|Title||Assessment of Energy Savings Potential from the Use of Demand Control Ventilation Systems in General Office Spaces in California|
|Publication Type||Journal Article|
|Year of Publication||2010|
|Authors||Tianzhen Hong, William J Fisk|
|Type of Article||Research Article|
|Keywords||building simulation, california building energy standard, Commercial Building Ventilation and Indoor Environmental Quality Group, demand controlled ventilation, energy savings, indoor environment department, other|
Demand controlled ventilation (DCV) was evaluated for general office spaces in California. A medium size office building meeting the prescriptive requirements of the 2008 California building energy efficiency standards (CEC 2008) was assumed in the building energy simulations performed with the EnergyPlus program to calculate the DCV energy savings potential in five typical California climates. Three design occupancy densities and two minimum ventilation rates were used as model inputs to cover a broader range of design variations. The assumed values of minimum ventilation rates in offices without DCV, based on two different measurement methods, were 81 and 28 cfm per occupant. These rates are based on the co‐author's unpublished analyses of data from EPA's survey of 100 U.S. office buildings. These minimum ventilation rates exceed the 15 to 20 cfm per person required in most ventilation standards for offices. The cost effectiveness of applying DCV in general office spaces was estimated via a life cycle cost analyses that considered system costs and energy cost reductions.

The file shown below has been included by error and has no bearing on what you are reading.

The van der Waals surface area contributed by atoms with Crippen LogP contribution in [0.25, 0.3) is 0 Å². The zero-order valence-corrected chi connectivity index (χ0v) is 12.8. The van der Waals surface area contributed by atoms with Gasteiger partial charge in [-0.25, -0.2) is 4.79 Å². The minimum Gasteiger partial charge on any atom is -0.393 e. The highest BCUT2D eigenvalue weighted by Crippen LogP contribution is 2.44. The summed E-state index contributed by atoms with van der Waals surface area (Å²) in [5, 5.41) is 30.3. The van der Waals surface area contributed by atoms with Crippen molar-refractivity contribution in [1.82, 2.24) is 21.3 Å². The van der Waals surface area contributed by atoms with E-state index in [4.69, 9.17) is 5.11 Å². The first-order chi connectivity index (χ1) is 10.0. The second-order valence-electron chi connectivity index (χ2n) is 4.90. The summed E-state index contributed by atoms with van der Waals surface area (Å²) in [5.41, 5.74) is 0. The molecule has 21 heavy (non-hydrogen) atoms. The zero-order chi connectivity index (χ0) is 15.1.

The results of the energy modeling indicate that the energy savings potential of DCV is largest in the desert area of California (climate zone 14), followed by Mountains (climate zone 16), Central Valley (climate zone 12), North Coast (climate zone 3), and South Coast (climate zone 6).
The results of the life cycle cost analysis show DCV is cost effective for office spaces if the typical minimum ventilation rates without DCV is 81 cfm per person, except at the low design occupancy of 10 people per 1000 ft2 in climate zones 3 and 6. At the low design occupancy of 10 people per 1000 ft2, the greatest DCV life cycle cost savings is a net present value (NPV) of $0.52/ft2 in climate zone 14, followed by $0.32/ft2 in climate zone 16 and $0.19/ft2 in climate zone 12. At the medium design occupancy of 15 people per 1000 ft2, the DCV savings are higher with a NPV $0.93/ft2 in climate zone 14, followed by $0.55/ft2 in climate zone 16, $0.46/ft2 in climate zone 12, $0.30/ft2 in climate zone 3, $0.16/ft2 in climate zone 3. At the high design occupancy of 20 people per 1000 ft2, the DCV savings are even higher with a NPV $1.37/ft2 in climate zone 14, followed by $0.86/ft2 in climate zone 16, $0.84/ft2 in climate zone 3, $0.82/ft2 in climate zone 12, and $0.65/ft2 in climate zone 6.
DCV was not found to be cost effective if the typical minimum ventilation rate without DCV is 28 cfm per occupant, except at high design occupancy of 20 people per 1000 ft2 in climate zones 14 and 16.
Until the large uncertainties about the base case ventilation rates in offices without DCV are reduced, the case for requiring DCV in general office spaces will be a weak case.
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